Bright green lettuce leaves are ready for picking, while ripe red tomatoes bow their stalks. Natural produce as they seem to be, the lettuce is grown inside an artificially lit plant factory, while the tomatoes are cultivated inside a solar plant factory, both operated by Chiba University.
Chiba University is a pioneer in this area, having over a 30-year history in growing plants hydroponically. Now operating five solar plant factories and two artificial light plant factories, the university stresses the importance of such factories.
One reason is due to the drastic changes in the distribution and consumption systems of Japan, as an increasing number of people are deciding to eat out, coupled with the increasing trend of importing fresh produce and vegetables from other countries regardless of their high prices.
Another serious problem that Japan faces is “a critical shortage of next-generation farmers, together with the sharp increase in the elderly population,” says Toru Maruo, a doctor of agriculture and professor at the Graduate School of Horticulture, Chiba University. Maruo is also a key player in the vegetable plant factory project that is participated in by over 60 corporate entities.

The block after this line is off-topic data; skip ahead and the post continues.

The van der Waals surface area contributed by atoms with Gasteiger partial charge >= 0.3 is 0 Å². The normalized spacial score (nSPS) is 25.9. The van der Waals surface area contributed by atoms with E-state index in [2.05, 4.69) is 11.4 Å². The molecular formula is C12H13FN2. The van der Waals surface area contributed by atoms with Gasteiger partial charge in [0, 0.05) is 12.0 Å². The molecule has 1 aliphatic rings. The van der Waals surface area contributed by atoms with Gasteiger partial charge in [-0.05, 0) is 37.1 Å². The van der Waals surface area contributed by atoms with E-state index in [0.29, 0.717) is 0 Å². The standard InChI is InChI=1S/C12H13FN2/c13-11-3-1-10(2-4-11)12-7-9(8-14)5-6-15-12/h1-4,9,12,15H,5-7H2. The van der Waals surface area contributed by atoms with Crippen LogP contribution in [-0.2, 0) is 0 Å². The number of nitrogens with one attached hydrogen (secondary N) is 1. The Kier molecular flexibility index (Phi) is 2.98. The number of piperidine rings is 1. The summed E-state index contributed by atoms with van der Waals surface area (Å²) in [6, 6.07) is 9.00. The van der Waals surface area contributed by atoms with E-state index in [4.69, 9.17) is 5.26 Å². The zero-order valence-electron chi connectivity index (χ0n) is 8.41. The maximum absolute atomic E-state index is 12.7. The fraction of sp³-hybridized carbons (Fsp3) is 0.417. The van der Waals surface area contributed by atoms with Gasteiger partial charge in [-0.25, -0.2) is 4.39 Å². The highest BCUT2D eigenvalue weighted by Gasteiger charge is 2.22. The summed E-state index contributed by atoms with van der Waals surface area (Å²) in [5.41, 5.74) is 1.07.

According to government statistics, the average age of farmers in Japan was 66.5 years in 2013, of which 46.8 percent were 70 or over. As Japan’s population aged 39 years or younger is below 5 percent, the number of Japanese farmers in 10 years will dwindle to about one-third the figure of today; a drastic reduction never experienced by any nation in history.
At the artificial light factory, the initial challenge of producing good, consistently high-quality produce had been overcome relatively easily and 80 to 100 grams of leaf lettuce can be harvested ten days after planting. The second challenge was to reduce costs. To this end, Chiba University simplified the workflow and experimented with various lighting and air conditioning methods until its lettuce factories could better the cost of ¥700 per kilogram.
Another eye-catching development in this area is the recent production of nutrient-fortified vegetables. By adjusting the nutrient solutions and through lighting innovations, some vegetables can now be produced at Chiba University’s plant factories to meet the health requirements of certain consumers.
For example, low-potassium lettuce can now be produced for kidney disease patients who must control their potassium intake. Such innovation could be defined as a new chapter in plant factories that bring fresh produce production closer to medicine.
For more info: May 3, 2015 Japan times news